Well, me versus Samwick, Mankiw, and DeLong seems like a difficult match to win, but I am going to persist anyway. Stay the course so to speak (see also the Paul Krugman column that is at issue, an earlier post by Andrew Samwick, my response to Andrew, and a follow-up at Angry Bear). Each is objecting to Paul Krugman's claim that government policies may be able to change income inequality and that changes in political ideology may explain, in part, variations in income inequality over time.
I hope to have more to say later, but for now let me offer a bit of evidence from Australia through Andrew Leigh, and add a bit more on the US as well. First, here's Andrew Leigh:
Top Floor, Going Up, by Andrew Leigh: An updated version of my research with Tony Atkinson on top incomes is written up by John Garnaut in the SMH today. There’s not much there to surprise regular readers of tbis blog. But since it’s not every day that I crack the front page of the SMH, I thought I’d indulge in some shameless self-promotion.
ABSTRACT Using taxation statistics, we estimate the income share held by top income groups in Australia over the period 1921-2002. We find that the income share of the richest fell from the 1920s until the mid-1940s, rose briefly in the post-war decade, and then declined until the early-1980s. During the 1980s and 1990s, top income shares rose rapidly. At the start of the twenty-first century, the income share of the richest was higher than it had been at any point in the previous fifty years. Among top income groups, recent decades have also seen a rise in the share of top income accruing to the super-rich. Trends in top income shares are similar to those observed among other elite groups, such as judges, politicians, top bureaucrats and CEOs. We speculate that changes in top income shares may have been affected by top marginal tax rates, skill-biased technological change, social norms about inequality, and the internationalisation of the market for English-speaking CEOs.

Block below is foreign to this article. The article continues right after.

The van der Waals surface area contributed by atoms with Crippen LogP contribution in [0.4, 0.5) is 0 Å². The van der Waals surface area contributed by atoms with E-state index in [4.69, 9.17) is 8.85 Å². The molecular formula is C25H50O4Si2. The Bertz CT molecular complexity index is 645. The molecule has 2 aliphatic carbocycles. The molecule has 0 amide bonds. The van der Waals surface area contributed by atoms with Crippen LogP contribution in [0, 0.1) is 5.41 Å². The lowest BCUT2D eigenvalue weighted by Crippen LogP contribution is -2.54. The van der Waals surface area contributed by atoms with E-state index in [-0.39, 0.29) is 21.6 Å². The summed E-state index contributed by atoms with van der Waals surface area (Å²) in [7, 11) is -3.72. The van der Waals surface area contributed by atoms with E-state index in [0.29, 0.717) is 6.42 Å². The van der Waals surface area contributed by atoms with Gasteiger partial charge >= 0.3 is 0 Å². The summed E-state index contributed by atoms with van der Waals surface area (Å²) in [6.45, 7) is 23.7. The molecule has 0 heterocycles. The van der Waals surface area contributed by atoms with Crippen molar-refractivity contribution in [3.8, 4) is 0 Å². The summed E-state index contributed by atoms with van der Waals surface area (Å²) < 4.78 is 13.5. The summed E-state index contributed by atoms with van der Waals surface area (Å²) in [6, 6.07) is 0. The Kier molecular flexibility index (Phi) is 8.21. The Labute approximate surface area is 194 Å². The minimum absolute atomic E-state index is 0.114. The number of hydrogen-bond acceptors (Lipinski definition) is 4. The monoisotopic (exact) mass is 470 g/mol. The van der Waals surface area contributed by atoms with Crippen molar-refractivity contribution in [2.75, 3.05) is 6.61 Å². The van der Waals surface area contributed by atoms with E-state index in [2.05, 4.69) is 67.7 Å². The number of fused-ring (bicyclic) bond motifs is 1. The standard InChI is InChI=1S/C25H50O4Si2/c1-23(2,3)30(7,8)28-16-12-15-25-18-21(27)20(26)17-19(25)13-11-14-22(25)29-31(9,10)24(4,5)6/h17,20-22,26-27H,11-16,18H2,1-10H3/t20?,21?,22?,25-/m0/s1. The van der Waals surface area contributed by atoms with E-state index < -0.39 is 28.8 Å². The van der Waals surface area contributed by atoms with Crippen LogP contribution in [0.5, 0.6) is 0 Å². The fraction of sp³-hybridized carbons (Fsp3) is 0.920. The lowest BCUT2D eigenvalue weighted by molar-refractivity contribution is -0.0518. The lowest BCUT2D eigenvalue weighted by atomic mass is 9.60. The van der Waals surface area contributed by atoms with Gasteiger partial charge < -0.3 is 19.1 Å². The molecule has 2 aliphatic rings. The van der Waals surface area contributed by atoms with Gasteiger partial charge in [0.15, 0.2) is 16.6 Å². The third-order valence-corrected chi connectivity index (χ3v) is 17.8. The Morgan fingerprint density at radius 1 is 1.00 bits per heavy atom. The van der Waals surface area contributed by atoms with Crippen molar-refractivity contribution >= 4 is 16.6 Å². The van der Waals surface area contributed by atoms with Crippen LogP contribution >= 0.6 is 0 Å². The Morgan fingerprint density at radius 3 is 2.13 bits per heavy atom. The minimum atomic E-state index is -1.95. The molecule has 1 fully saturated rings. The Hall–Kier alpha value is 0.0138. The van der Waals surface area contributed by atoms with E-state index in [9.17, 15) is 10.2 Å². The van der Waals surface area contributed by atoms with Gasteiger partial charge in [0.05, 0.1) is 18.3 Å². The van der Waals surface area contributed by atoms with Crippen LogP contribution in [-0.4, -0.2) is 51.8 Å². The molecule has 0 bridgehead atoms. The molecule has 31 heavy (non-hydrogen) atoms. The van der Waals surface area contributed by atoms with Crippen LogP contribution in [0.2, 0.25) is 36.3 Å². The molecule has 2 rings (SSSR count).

Factors like top marginal income tax rates and social norms are connected to the political environment, but of course, this is in no way conclusive. A lot of the change is driven, according to their results, by the incomes of CEOs. But I think it's at least suggestive that the political environment drove some of the change.
For the US, as passed along to me in an email, factors such as the New Deal's very large tax increases on the wealthy, both directly on income and indirectly on corporate profits are an important factor connected to the political environment at the time. It's an open question how much of the change in inequality that might explain by itself.
Unions are also worth taking seriously with union membership nearly tripling to about a third of the workforce from the mid 1930s to the mid 1940s. This would affect all wages, not just those in sectors where unions are prevalent. The decline of unionization after the 70s is also a factor to consider, and there's a strong case to be made that this was made possible by a political environment that allowed union busting to occur. In any case, I don't think this is a settled question and I hope to follow up with more later.
Update: Please see Brad DeLong's excellent summary and follow-up on this debate.